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UN rights chief Navi Pillay on Friday urged Western countries to suspend sanctions against Zimbabwean leader Robert Mugabe and his close aides to give the country a chance to implement much-needed reforms.
“I would urge those countries that are currently applying sanctions on Zimbabwe to suspend them, at least until the conduct of the elections and related reforms are clear,” she said in Harare after a five-day visit.
“Sanctions should be entirely suspended for people to entirely focus on economic issues that need to be addressed.”
Zimbabwe immediately welcomed Pillay's calls, with Justice Minister Patrick Chinamasa saying the embargo should be scrapped “unconditionally”.
“We want sanctions to be lifted unconditionally. We do not want any talk about suspension of sanctions, they have to be lifted unconditionally because in the first instance they are illegal,” he told a news conference shortly after Pillay spoke.
The European Union and the US imposed a visa ban and assets freeze on Mugabe and dozens of top officials, as well as an arms embargo on the country following disputed presidential polls in 2002.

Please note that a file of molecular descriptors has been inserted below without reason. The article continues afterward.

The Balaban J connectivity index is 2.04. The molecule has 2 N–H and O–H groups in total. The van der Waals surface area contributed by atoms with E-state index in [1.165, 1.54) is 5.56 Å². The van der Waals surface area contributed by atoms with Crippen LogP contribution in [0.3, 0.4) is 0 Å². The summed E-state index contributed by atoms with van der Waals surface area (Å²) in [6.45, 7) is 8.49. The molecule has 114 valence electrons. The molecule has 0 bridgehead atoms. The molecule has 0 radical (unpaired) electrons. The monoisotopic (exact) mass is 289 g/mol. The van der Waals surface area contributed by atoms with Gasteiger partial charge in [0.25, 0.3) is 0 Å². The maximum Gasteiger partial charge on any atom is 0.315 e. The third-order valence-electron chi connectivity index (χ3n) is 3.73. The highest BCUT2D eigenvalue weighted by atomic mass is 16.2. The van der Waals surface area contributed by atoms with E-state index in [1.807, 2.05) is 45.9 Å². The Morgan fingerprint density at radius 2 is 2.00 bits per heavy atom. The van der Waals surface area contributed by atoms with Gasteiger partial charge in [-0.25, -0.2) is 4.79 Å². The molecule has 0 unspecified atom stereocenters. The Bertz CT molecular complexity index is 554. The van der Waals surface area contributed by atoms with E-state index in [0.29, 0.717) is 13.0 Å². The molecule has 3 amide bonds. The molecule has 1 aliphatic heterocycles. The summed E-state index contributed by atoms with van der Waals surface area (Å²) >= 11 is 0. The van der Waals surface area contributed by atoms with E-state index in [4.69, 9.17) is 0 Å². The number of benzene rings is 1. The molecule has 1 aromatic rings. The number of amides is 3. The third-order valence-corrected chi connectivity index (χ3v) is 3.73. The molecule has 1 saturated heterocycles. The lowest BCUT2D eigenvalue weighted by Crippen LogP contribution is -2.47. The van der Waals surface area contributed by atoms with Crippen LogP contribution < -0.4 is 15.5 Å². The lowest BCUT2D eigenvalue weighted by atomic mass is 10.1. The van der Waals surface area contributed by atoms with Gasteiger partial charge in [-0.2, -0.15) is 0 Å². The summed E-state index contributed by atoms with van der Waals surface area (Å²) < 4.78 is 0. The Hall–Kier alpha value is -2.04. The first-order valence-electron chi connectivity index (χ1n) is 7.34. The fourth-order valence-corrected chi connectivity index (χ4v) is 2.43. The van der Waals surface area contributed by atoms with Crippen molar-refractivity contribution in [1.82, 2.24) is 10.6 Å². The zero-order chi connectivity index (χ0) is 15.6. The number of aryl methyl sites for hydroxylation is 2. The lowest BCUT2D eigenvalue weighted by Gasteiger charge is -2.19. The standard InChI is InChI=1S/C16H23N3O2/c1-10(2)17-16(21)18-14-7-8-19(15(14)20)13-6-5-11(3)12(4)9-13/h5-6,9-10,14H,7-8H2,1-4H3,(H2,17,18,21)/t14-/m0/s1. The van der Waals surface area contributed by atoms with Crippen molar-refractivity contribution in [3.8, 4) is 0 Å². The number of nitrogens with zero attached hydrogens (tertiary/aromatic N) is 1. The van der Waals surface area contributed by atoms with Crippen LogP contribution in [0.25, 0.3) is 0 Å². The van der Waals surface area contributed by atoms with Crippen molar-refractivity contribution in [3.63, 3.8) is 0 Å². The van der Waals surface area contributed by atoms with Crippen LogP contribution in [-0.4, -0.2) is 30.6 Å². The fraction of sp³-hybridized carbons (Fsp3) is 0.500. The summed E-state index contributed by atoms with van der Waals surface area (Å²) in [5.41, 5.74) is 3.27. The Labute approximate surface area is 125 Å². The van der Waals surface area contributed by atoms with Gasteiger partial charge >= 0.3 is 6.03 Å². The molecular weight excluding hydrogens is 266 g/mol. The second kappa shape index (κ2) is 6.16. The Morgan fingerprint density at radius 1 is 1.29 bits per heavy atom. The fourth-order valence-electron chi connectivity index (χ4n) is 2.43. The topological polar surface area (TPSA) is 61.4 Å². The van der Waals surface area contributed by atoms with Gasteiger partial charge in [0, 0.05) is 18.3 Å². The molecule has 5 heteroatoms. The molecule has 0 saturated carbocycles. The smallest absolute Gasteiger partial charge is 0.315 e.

The United States vowed last week that it would not lift the sanctions on Mugabe unless there are signs of permanent political reforms.
EU foreign policy chief Catherine Ashton earlier this month hailed ongoing political reforms in the country but stopped short of pledging a quick easing of sanctions.
In February, the 27-nation EU lifted the ban on 51 of 150 people targeted by the restrictive measures and 20 of 30 companies under EU sanctions imposed in 2002.
Pillay, a former South African judge, whose term as the UN rights chief was on Thursday renewed by two years, met during her five-day trip to Zimbabwe with Mugabe and Prime Minister Morgan Tsvangirai.
Former opposition leader Tsvangiari joined the long-ruling Mugabe in a unity government formed in 2009 to halt election-linked bloodshed that killed more than 200 of the premier's supporters.
Pillay said she told Mugabe to ensure free and violence-free elections in future.
“Concern is also rising both inside and outside the country that, unless the parties agree quickly on some key major reforms and there is a distinct shift in attitude, the next election... could turn into a repeat of the 2008 elections which resulted in rampant politically motivated human rights abuses,” she said.
Justice minister Chinamasa pledged that Zimbabwe “will co-operate with the human rights council, we have told them so.”
Pillay bemoaned divisions within the power-sharing government.
“This polarisation is acting as a major impediment on a number of fronts, including the advancement of human rights,” she said.
Elections without key reforms will be “catastrophic” for the country, she warned.
Zimbabwe's unity government is meant to clear the way to new elections, but preparations are lagging years behind and no date has been set.
Mugabe, 88, has ruled Zimbabwe since independence from Britain in 1980. - Sapa-AFP